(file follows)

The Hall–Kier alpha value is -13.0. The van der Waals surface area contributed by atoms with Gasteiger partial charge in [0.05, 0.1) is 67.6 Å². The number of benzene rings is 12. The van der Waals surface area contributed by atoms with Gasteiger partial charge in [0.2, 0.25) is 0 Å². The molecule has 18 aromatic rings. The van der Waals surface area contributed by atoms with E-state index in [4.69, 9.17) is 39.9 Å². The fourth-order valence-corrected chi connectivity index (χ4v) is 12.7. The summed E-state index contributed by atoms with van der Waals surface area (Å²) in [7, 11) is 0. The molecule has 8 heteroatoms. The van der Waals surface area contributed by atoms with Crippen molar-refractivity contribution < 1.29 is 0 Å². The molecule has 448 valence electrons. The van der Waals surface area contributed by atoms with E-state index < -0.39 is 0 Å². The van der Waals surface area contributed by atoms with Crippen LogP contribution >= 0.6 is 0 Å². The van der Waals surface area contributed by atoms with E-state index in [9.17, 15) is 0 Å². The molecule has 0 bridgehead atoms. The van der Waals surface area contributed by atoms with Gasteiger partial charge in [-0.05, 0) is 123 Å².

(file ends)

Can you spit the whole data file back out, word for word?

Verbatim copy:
The Hall–Kier alpha value is -13.0. The van der Waals surface area contributed by atoms with Gasteiger partial charge in [0.05, 0.1) is 67.6 Å². The number of benzene rings is 12. The van der Waals surface area contributed by atoms with Gasteiger partial charge in [0.2, 0.25) is 0 Å². The molecule has 18 aromatic rings. The van der Waals surface area contributed by atoms with E-state index in [4.69, 9.17) is 39.9 Å². The fourth-order valence-corrected chi connectivity index (χ4v) is 12.7. The summed E-state index contributed by atoms with van der Waals surface area (Å²) in [7, 11) is 0. The molecule has 8 heteroatoms. The van der Waals surface area contributed by atoms with Crippen molar-refractivity contribution < 1.29 is 0 Å². The molecule has 448 valence electrons. The van der Waals surface area contributed by atoms with E-state index < -0.39 is 0 Å². The van der Waals surface area contributed by atoms with Crippen LogP contribution >= 0.6 is 0 Å². The van der Waals surface area contributed by atoms with E-state index in [9.17, 15) is 0 Å². The molecule has 0 bridgehead atoms. The van der Waals surface area contributed by atoms with Gasteiger partial charge in [-0.05, 0) is 123 Å².